Despite my last post providing extensive musings about objects, a few additional aspects have occurred to me and I’m feeling the need to explore them before I start work on my first test objects. These ideas are unresearched and not particularly erudite or novel, and I only set them down here to stop them bobbing about on my lake of thoughts.
Objects can be anything, large or small. In fact, so far as I know, all objects are actually made up of large numbers of very, very small atomic, and even sub-atomic, objects; and these basic objects can combine to be objects of any number of different sizes including very large objects such as stars.
Of course, this description of objects is a purely human notion – an idea which enables us to make sense of our surroundings. Somehow, we are able to recognise individual objects when we see them – we perceive them as distinct entities with specific forms (though, we need to be aware that we may only be perceiving a subset of an object’s characteristics, for example, we don’t sense the heat radiated from objects). Fascinatingly, humans and all lifeforms are themselves objects in their own right.
However, perhaps the most interesting thing that humans inject into the world of objects, is that we actually MAKE objects. Objects such as toasters are unlikely to emerge from the simple interaction of matter with the laws of nature. Humans choreograph the laws of nature to combine objects of various sizes and types into novel objects which they can recognise and use. It’s not just humans that have this ability; the animals on earth have similar capabilities, for example, birds build nests, and ants build ant hills; and the corollary is also true – both animals and humans can shorten the natural lifespan of particular objects or obliterate them completely.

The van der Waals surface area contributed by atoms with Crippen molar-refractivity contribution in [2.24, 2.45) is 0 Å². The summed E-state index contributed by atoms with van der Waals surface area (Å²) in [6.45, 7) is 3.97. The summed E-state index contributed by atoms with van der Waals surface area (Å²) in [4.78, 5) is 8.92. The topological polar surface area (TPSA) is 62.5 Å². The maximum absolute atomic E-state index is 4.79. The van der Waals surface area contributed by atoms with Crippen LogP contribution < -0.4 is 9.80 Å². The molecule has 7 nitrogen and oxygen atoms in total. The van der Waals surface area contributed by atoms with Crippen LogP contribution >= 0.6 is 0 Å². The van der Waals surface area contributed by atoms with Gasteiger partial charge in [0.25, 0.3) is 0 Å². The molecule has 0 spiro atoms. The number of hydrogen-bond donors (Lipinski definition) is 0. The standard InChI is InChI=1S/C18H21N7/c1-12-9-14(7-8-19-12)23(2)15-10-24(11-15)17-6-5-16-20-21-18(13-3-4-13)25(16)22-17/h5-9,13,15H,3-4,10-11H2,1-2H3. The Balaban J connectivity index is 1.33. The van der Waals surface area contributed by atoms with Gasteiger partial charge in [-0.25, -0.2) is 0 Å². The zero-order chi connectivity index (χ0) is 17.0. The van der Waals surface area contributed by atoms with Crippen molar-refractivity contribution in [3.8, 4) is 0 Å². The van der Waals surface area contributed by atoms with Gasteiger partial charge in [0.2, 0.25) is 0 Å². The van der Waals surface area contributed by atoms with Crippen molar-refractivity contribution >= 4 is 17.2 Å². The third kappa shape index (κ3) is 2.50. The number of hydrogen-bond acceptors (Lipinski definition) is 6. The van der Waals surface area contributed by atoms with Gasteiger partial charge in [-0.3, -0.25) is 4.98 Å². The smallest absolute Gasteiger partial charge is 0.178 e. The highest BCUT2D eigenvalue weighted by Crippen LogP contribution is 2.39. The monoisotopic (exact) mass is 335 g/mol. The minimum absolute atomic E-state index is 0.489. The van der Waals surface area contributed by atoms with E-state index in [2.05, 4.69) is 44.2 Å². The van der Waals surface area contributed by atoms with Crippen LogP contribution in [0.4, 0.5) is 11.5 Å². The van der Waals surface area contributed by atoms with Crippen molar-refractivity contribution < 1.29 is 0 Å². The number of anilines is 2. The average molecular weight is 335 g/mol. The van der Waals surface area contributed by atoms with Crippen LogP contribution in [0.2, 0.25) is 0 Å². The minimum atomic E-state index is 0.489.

Obliteration means the total destruction of something – or at least total destruction as perceived by humans . Most of us find it quite easy to envisage such an event: it brings to mind images of something being smashed to smithereens, or of being reduced to crumbling ashes in a fire, i.e., what was an identifiable object with recognisable characteristics, has had its form removed to become just a collection of smaller objects. However, these concepts are not so clear cut in the digital age, in which a digital version of an object can be retained indefinitely even after the physical object has been destroyed. In absolute terms there is no question that obliteration has occurred; however, from the human viewpoint, the digital version can convey some part of the fully formed essence and integrity of an object. Which begs the questions, which parts; and what’s missing; and can obliteration be said to have truly been achieved if both the physical and digital versions have been destroyed but not the memory of the object in a human’s brain?
With all that said, its time to get stuck into my first group of test objects….